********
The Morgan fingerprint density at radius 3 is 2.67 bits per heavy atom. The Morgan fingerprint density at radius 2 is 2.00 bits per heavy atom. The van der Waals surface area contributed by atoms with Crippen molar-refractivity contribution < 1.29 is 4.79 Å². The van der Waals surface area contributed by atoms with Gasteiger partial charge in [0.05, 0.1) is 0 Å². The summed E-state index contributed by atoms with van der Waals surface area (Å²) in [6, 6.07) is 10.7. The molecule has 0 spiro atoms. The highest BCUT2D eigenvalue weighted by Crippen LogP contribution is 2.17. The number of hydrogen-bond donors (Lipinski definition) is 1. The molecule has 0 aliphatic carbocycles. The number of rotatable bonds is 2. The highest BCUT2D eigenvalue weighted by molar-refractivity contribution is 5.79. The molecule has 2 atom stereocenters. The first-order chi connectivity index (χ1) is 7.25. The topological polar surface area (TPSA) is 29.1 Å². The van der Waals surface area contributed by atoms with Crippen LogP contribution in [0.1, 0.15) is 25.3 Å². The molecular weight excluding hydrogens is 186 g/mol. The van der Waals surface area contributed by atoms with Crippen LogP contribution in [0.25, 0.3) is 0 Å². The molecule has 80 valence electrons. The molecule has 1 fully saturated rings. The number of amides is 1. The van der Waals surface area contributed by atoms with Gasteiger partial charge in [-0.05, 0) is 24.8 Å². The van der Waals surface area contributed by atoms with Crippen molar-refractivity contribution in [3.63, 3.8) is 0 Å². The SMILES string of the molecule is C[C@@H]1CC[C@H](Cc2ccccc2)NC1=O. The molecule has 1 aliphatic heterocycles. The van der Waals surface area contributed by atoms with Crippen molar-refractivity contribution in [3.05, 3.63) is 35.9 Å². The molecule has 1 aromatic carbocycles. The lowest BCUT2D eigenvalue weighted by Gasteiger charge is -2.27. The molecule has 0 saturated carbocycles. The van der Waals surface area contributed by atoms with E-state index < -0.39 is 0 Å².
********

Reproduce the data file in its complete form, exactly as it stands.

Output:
The Morgan fingerprint density at radius 3 is 2.67 bits per heavy atom. The Morgan fingerprint density at radius 2 is 2.00 bits per heavy atom. The van der Waals surface area contributed by atoms with Crippen molar-refractivity contribution < 1.29 is 4.79 Å². The van der Waals surface area contributed by atoms with Gasteiger partial charge in [0.05, 0.1) is 0 Å². The summed E-state index contributed by atoms with van der Waals surface area (Å²) in [6, 6.07) is 10.7. The molecule has 0 spiro atoms. The highest BCUT2D eigenvalue weighted by Crippen LogP contribution is 2.17. The number of hydrogen-bond donors (Lipinski definition) is 1. The molecule has 0 aliphatic carbocycles. The number of rotatable bonds is 2. The highest BCUT2D eigenvalue weighted by molar-refractivity contribution is 5.79. The molecule has 2 atom stereocenters. The first-order chi connectivity index (χ1) is 7.25. The topological polar surface area (TPSA) is 29.1 Å². The van der Waals surface area contributed by atoms with Crippen LogP contribution in [0.1, 0.15) is 25.3 Å². The molecular weight excluding hydrogens is 186 g/mol. The van der Waals surface area contributed by atoms with Crippen LogP contribution in [0.25, 0.3) is 0 Å². The molecule has 80 valence electrons. The molecule has 1 fully saturated rings. The number of amides is 1. The van der Waals surface area contributed by atoms with Gasteiger partial charge in [-0.05, 0) is 24.8 Å². The van der Waals surface area contributed by atoms with Crippen molar-refractivity contribution in [3.63, 3.8) is 0 Å². The SMILES string of the molecule is C[C@@H]1CC[C@H](Cc2ccccc2)NC1=O. The molecule has 1 aliphatic heterocycles. The van der Waals surface area contributed by atoms with Crippen molar-refractivity contribution in [3.05, 3.63) is 35.9 Å². The molecule has 1 aromatic carbocycles. The lowest BCUT2D eigenvalue weighted by Gasteiger charge is -2.27. The molecule has 0 saturated carbocycles. The van der Waals surface area contributed by atoms with E-state index < -0.39 is 0 Å².